Five Tips for Cleaner Writing

Self-editing doesn’t just have to be about the big stuff like plot, characters, or descriptions, and it doesn’t just have to be about fixing sticky grammar, spelling, and punctuation mistakes. There are other things that writers don’t always think about when cleaning up their work, but adding these to your self-editing checklist will help polish Read More

The Benefits of Changing Point of View

Many times when that great story idea hits us writers, we know exactly how we want things to go. We know who our main character will be, if we want it in first or third person, where it will take place, and likely some side characters too. Then we start putting those words on paper, Read More

Writing a Character of the Opposite Sex

In one of my writing classes in college, my least favorite teacher of all time told the class that it was not possible for anyone to successfully write in the point of view of the opposite sex. I said hold my drink (not out loud, of course). The novel I then focused on for the Read More

Improving Character Development

I’ve discussed in previous posts the importance of character development and how other ways of improving your writing can have an effect on your characters. I want to dedicate a single post to this topic, as it is, in my opinion, the biggest driving force of a story next to plot. Do you really know Read More

Setting Descriptions and Improving Descriptive Writing

When writers are focused on characters, plot, and flow of a story, sometimes the development of something equally as important gets overlooked. Amazing characters and an engrossing story cannot stand on their own; the writer must put them in vivid, memorable locations. Part of what makes fiction writing so meaningful to many is the ability Read More

Why Reading Aloud is Important for Writers

It’s safe to say that many writers feel that the voice inside their head is sufficient enough for evaluating one’s own work, or even the work of others. They often consider the act of reading aloud to be a ridiculous waste of time. I’ll be honest and say that was how I felt for a Read More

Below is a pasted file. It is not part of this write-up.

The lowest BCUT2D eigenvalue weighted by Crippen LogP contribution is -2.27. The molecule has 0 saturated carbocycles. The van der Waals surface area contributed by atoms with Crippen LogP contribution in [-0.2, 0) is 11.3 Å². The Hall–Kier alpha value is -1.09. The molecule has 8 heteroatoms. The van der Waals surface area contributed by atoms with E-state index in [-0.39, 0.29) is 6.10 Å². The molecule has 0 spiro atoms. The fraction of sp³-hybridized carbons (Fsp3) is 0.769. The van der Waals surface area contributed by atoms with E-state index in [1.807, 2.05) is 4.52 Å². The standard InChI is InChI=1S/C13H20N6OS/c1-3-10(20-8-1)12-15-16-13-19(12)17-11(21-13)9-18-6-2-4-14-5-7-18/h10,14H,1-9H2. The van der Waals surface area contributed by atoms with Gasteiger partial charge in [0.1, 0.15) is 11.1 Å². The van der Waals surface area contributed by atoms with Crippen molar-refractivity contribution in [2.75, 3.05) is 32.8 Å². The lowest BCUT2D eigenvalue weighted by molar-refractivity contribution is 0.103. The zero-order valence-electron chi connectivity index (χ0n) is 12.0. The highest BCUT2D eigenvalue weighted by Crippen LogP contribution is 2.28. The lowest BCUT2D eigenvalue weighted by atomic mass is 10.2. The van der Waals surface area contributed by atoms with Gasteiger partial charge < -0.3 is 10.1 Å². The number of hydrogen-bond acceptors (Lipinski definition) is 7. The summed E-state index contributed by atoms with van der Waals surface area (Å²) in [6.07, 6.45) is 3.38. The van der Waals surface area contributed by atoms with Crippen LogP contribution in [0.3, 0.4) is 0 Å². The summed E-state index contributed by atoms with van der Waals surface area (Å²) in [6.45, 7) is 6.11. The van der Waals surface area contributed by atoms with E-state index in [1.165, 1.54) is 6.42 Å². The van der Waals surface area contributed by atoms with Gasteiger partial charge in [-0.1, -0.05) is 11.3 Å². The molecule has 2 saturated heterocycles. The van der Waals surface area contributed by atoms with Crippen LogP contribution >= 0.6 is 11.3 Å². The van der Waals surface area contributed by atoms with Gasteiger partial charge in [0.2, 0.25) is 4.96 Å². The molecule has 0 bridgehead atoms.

Should I Get a Critique?

As fiction writers, the worlds and characters we have created are precious to us, built from our hearts and souls. Why would we ever want to pay someone to analyze it and potentially tear it apart, shattering our hopes and dreams of our beloved baby becoming the next bestseller? Getting a story critiqued is a Read More

Writing Dialogue, Part Four: Creating a Unique Voice

Previous posts in this series have focused on dialogue tags, but in this final part it’s time to discuss what is being said. In real life, people vary in the words they say, whether it is speaking in a dialect, inserting incorrect grammar, using jargon or trendy words, or having an accent. Many variables affect Read More

Writing Dialogue, Part Three: The Evils of Adverbs

In Part Two of this series, we discussed how the use of he said/she said in dialogue tags is sufficient, as well as some ways to use descriptive language to replace tags entirely. Now we will dig deeper and analyze one of the biggest blemishes in fiction writing: the use of -ly adverbs in dialogue Read More

Writing Dialogue, Part Two: The Power of Said

In Part One of this series we discussed the ideal placement of the dialogue tag. Part Two begins analyzing the guts of the tag, specifically the use of said. I’ll quote Stephen King from his excellent book, On Writing:  “. . . while to write adverbs is human, to write he said or she said is divine.” Read More